Article

Journal of Biological Physics

, Volume 10, Issue 4, pp 227-237

Are there electrochemical aspects of cancer?

  • J. O' M. BockrisAffiliated withDepartment of Chemistry, Texas A&M University
  • , M. A. HabibAffiliated withDepartment of Chemistry, Texas A&M University

Rent the article at a discount

Rent now

* Final gross prices may vary according to local VAT.

Get Access

Abstract

Szent-Gyorgyi first suggested that electron transfer in the bulk of biological materials could be significant. Recent evidence in favor of this concept is cited. Electron transfer processes occur at interfaces involving glass, cellulosic, and biological membranes. Electron transfer controls the rate of redox processes at some interfaces.

Biological cells can be represented in terms of fuel cell concepts. They adhere and divide, depending upon their surface charge. If the charge is too high, division leads to metastasis.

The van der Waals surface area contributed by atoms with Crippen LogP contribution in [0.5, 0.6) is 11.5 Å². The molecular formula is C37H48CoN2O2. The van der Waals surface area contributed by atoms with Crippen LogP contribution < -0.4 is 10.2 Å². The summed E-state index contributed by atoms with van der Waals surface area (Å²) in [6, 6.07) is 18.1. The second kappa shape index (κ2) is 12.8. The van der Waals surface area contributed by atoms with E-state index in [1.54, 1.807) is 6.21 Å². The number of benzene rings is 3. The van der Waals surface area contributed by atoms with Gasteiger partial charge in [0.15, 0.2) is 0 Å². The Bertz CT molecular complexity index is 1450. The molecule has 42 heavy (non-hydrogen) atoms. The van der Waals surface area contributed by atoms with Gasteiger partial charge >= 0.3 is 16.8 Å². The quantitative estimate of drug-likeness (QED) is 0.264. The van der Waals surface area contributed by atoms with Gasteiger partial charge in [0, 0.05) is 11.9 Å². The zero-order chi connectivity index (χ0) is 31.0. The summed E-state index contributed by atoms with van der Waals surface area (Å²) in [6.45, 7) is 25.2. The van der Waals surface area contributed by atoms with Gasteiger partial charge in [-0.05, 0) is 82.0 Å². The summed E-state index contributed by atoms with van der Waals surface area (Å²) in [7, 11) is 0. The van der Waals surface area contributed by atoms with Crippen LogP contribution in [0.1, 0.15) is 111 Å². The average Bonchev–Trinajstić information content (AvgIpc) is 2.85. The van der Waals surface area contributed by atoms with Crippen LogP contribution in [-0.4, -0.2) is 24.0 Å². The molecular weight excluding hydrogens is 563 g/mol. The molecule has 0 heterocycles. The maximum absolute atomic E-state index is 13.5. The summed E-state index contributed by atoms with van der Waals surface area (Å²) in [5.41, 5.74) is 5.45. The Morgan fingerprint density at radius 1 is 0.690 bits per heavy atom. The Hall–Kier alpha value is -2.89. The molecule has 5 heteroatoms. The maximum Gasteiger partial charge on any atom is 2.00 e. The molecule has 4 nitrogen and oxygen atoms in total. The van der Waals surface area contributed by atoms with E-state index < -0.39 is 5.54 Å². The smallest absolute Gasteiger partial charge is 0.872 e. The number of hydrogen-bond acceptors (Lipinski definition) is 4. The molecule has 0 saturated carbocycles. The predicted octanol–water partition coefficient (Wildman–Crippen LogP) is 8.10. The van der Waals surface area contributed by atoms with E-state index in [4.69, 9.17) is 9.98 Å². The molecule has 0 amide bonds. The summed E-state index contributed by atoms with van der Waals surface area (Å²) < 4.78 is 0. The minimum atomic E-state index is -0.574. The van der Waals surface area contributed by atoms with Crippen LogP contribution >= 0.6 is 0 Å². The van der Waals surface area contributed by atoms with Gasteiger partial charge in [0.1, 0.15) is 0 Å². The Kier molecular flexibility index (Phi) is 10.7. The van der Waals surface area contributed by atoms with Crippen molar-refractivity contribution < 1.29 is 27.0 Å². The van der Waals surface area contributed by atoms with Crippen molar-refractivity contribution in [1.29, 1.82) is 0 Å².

The surface electrical charge in biological cells is affected in two ways, corresponding to the electrochemical description of interfaces as polarizable and nonpolarizable. At polarizable interfaces, concepts of adsorption determine the surface charge for a given condition. In non-polarizable interfaces, electrode-kinetic concepts (i.e., the rates of the reactions) are directly related to the surface charge.

Cancer, it is suggested, occurs when the charge is sufficiently repuslive. Carcinogenic substances adsorb upon the cell substances and affect primarily the electrode kinetics, or charge density. The role of DNA is to create genes which produce substances which act as scavengers for materials which adsorb upon and, thus, affect the electrical state of the cell surface.